So I don't think that it's necessarily problematic to reject religious notions outright, since their power is generally predicated on the same life-changing power associated with philosophies or Alcoholics Anonymous. As for Gods you can verbalize, this is the problem Descartes never solves. See, it's entirely possible that our thinking on "infinity" is "this thing plus this other thing and so on" and our thinking of "unkowability" being "whatever that method for infinity equals" or "the stuff I can't think of." Neither of these is a fully formed and independent concept, and hence neither really works to accurately express one.
It's my "belief" that Christianity started life as a mystery religion in the Greek style, adapted to Jewish taste. I'm not terribly literate when it comes to philosophy, but I understand that the classic Christian worldview owes as much to Plato and Aristotle as it does to "Moses" and "Jesus".
This morning Billy Graham was interviewed on the news as he was beginning his "final" evangelising tour.
He admitted to being a Democrat, and he adroitly avoided the Gay issue. He said, "I don't want people to focus there. I want to talk about Christ."
The interviewer somewhat tackily asked him how it felt to be in the "Twillight of life" (he is 86 and unwell). He smiled and said he was in the "final period of life."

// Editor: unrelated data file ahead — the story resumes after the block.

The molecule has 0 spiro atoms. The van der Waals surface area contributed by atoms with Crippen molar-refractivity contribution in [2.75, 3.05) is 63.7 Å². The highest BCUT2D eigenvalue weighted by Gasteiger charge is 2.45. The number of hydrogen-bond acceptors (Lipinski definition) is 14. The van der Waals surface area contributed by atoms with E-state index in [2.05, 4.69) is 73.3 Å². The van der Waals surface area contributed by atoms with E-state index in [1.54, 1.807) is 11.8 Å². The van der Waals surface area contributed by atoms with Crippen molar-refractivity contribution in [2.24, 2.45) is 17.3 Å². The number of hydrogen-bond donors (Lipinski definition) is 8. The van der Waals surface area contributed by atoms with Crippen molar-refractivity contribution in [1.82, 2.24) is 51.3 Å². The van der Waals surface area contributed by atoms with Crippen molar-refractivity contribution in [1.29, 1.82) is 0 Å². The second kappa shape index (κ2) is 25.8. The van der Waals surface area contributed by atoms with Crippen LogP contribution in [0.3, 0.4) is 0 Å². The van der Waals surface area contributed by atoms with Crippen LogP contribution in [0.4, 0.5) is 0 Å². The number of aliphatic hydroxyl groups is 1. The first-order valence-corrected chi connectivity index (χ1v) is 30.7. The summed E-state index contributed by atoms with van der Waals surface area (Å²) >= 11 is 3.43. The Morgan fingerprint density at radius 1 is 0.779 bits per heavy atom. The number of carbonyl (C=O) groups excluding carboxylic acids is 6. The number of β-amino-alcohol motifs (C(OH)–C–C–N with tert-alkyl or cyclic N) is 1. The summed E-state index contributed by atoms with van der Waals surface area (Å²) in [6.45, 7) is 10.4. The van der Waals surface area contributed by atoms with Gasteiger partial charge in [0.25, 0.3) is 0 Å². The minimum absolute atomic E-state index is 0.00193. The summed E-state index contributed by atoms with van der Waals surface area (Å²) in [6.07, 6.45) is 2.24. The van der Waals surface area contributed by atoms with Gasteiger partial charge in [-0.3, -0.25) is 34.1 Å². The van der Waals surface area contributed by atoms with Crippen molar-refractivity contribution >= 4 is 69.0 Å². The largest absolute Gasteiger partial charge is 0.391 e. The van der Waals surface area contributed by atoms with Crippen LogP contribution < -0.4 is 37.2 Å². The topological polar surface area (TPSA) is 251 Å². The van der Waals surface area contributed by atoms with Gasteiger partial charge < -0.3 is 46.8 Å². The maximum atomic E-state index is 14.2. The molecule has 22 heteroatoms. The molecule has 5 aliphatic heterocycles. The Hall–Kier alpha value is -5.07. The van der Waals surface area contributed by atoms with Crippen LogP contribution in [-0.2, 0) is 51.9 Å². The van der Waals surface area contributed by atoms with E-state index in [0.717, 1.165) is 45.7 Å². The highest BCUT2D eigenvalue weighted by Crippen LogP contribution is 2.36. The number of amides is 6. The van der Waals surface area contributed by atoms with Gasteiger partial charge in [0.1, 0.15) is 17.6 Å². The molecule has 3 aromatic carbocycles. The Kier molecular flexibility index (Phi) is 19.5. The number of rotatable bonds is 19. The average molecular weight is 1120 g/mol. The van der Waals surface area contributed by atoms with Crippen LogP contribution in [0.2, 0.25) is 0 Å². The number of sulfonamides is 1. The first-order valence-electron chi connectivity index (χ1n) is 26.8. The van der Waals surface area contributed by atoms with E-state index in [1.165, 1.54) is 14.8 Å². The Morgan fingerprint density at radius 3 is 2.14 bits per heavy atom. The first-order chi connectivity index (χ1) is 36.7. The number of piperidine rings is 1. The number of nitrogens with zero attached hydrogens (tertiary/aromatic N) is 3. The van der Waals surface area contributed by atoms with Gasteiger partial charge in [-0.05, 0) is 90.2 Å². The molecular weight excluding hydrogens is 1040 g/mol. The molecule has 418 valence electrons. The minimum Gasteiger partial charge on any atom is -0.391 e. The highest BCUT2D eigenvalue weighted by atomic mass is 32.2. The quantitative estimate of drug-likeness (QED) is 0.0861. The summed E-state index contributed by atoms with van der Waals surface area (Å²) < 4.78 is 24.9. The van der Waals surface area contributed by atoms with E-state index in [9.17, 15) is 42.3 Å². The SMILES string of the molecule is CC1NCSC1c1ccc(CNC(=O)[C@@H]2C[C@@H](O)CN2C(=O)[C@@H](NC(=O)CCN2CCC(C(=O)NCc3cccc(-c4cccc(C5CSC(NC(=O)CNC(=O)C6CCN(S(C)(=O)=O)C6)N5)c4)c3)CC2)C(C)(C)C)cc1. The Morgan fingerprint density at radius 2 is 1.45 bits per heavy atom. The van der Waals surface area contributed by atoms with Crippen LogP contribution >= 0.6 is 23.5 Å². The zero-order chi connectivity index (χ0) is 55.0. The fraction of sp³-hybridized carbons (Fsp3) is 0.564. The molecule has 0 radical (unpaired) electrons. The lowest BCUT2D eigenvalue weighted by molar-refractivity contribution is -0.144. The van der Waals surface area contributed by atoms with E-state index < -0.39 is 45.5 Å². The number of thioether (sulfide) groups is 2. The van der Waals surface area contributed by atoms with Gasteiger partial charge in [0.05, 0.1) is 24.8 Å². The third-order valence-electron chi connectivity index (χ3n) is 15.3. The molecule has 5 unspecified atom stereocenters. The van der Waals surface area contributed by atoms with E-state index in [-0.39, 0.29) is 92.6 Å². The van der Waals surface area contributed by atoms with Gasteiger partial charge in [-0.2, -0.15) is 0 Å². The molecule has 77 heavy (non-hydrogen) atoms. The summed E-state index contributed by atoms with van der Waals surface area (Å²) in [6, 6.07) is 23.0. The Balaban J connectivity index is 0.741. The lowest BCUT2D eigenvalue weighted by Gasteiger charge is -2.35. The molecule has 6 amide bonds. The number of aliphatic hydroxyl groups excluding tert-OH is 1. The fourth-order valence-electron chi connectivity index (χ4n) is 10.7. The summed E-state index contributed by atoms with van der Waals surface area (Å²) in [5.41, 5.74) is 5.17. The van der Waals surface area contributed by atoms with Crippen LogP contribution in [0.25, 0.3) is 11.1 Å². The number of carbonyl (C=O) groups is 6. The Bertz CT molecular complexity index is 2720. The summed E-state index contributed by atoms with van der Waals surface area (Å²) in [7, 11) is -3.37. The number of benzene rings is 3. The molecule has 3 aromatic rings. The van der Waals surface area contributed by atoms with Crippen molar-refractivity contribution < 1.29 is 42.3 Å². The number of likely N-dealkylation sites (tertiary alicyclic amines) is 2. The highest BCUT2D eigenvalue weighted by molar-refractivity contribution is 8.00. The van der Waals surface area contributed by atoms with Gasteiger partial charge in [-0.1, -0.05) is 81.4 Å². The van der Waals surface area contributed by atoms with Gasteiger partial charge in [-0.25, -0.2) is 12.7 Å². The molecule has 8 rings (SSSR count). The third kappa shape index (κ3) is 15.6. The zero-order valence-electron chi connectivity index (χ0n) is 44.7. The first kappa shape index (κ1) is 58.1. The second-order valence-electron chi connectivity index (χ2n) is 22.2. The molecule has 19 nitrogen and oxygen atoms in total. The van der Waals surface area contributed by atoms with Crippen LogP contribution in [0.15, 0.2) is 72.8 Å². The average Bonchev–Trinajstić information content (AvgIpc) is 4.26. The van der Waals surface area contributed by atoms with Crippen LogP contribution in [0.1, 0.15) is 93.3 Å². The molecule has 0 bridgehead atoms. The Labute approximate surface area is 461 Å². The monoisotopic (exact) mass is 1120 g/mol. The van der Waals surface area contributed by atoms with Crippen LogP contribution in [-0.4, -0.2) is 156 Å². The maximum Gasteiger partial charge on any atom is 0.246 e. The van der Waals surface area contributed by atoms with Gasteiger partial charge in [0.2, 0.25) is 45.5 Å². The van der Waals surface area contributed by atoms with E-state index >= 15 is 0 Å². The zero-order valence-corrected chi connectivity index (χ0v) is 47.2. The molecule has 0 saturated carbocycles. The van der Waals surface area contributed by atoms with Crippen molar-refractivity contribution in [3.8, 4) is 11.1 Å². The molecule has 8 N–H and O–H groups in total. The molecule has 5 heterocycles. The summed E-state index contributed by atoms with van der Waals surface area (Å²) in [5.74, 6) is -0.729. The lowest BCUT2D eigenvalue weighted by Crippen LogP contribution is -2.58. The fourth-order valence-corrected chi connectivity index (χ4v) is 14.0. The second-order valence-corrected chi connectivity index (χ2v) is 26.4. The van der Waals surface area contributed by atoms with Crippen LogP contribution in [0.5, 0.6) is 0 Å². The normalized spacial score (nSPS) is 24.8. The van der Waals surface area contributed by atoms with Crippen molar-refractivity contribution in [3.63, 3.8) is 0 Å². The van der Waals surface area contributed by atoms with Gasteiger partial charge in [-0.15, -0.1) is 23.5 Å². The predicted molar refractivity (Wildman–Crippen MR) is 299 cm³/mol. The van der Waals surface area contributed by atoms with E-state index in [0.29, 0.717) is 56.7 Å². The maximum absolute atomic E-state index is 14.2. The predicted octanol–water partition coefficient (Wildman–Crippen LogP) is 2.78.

"Are you afraid to die?" she asked him.
"No," he said. "I'm looking forward to it."
Looking forward to dying.
We had a local priest who found out he had cancer. He told a reporter that he "couldn't wait to die!" He said he found it very "exciting."
I don't know anything anymore. I know that anything we think up is shorthand--irritatingly so.
I feel Something that cares, and then I wonder if that is a trick of my mind, but I want to believe it so much, and I do--I can't help myself. And I find myself loving that Something, although it's hidden from me.
Just ten years ago, I thought of God as: Male, in the air, looking down, frowning.
Now I have let go of all those concepts. I think I am a pantheist, but I'm not sure. And then I think: so what? It's all conjecture. No one knows. We guess.
We write poetry, and perhaps that is as close as we come to knowing.
"Looking forward to dying"
I've never understood the undue fear some confessed Christians have towards dying. If your faith is truly there, you might not be rushing out to suicide but death should NOT be something you avoid discussing or contemplating. For Graham and that priest to say what they did is testament to the power of their conviction, IMO.
Conceptions of God
For myself, I tend to like the idea of panentheism, although I couldn't really explain the nuts and bolts of it. The Orthodox Christians have the notion of "essence" and "energy" of God. They feel God is transcendent in his "essence" but his "energy" infuses all creation. I like that notion. The material world separate from God, and yet somehow still completely permeated and supported by him.